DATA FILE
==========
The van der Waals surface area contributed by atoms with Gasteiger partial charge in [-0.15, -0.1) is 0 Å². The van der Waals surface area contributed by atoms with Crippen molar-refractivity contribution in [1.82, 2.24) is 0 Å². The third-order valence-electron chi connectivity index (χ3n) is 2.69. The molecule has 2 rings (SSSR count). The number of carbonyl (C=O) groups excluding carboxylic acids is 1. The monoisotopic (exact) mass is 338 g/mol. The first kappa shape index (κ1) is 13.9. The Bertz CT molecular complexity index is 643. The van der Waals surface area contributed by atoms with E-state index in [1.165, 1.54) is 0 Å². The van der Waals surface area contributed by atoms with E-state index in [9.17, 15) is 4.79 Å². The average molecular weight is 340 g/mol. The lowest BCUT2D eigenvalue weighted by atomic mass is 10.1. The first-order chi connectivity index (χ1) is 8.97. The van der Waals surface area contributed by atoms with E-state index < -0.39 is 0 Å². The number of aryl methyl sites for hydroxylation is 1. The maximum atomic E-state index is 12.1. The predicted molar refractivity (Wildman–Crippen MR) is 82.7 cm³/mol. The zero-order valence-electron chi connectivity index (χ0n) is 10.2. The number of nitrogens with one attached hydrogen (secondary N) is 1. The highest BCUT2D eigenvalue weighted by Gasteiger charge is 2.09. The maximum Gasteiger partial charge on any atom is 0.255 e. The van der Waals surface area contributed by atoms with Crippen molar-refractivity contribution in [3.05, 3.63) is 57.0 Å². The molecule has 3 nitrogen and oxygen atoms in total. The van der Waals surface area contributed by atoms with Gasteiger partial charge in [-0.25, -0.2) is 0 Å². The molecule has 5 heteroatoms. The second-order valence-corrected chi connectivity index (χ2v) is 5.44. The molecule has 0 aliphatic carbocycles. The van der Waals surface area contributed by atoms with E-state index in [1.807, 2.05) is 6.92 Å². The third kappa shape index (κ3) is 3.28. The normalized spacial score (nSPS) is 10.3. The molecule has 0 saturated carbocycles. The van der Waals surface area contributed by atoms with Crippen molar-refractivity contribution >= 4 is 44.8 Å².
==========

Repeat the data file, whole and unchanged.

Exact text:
The van der Waals surface area contributed by atoms with Gasteiger partial charge in [-0.15, -0.1) is 0 Å². The van der Waals surface area contributed by atoms with Crippen molar-refractivity contribution in [1.82, 2.24) is 0 Å². The third-order valence-electron chi connectivity index (χ3n) is 2.69. The molecule has 2 rings (SSSR count). The number of carbonyl (C=O) groups excluding carboxylic acids is 1. The monoisotopic (exact) mass is 338 g/mol. The first kappa shape index (κ1) is 13.9. The Bertz CT molecular complexity index is 643. The van der Waals surface area contributed by atoms with E-state index in [1.165, 1.54) is 0 Å². The van der Waals surface area contributed by atoms with E-state index in [9.17, 15) is 4.79 Å². The average molecular weight is 340 g/mol. The lowest BCUT2D eigenvalue weighted by atomic mass is 10.1. The first-order chi connectivity index (χ1) is 8.97. The van der Waals surface area contributed by atoms with E-state index < -0.39 is 0 Å². The number of aryl methyl sites for hydroxylation is 1. The maximum atomic E-state index is 12.1. The predicted molar refractivity (Wildman–Crippen MR) is 82.7 cm³/mol. The zero-order valence-electron chi connectivity index (χ0n) is 10.2. The number of nitrogens with one attached hydrogen (secondary N) is 1. The highest BCUT2D eigenvalue weighted by Gasteiger charge is 2.09. The maximum Gasteiger partial charge on any atom is 0.255 e. The van der Waals surface area contributed by atoms with Crippen molar-refractivity contribution in [3.05, 3.63) is 57.0 Å². The molecule has 3 nitrogen and oxygen atoms in total. The van der Waals surface area contributed by atoms with Gasteiger partial charge in [-0.25, -0.2) is 0 Å². The molecule has 5 heteroatoms. The second-order valence-corrected chi connectivity index (χ2v) is 5.44. The molecule has 0 aliphatic carbocycles. The van der Waals surface area contributed by atoms with E-state index in [1.807, 2.05) is 6.92 Å². The third kappa shape index (κ3) is 3.28. The normalized spacial score (nSPS) is 10.3. The molecule has 0 saturated carbocycles. The van der Waals surface area contributed by atoms with Crippen molar-refractivity contribution >= 4 is 44.8 Å².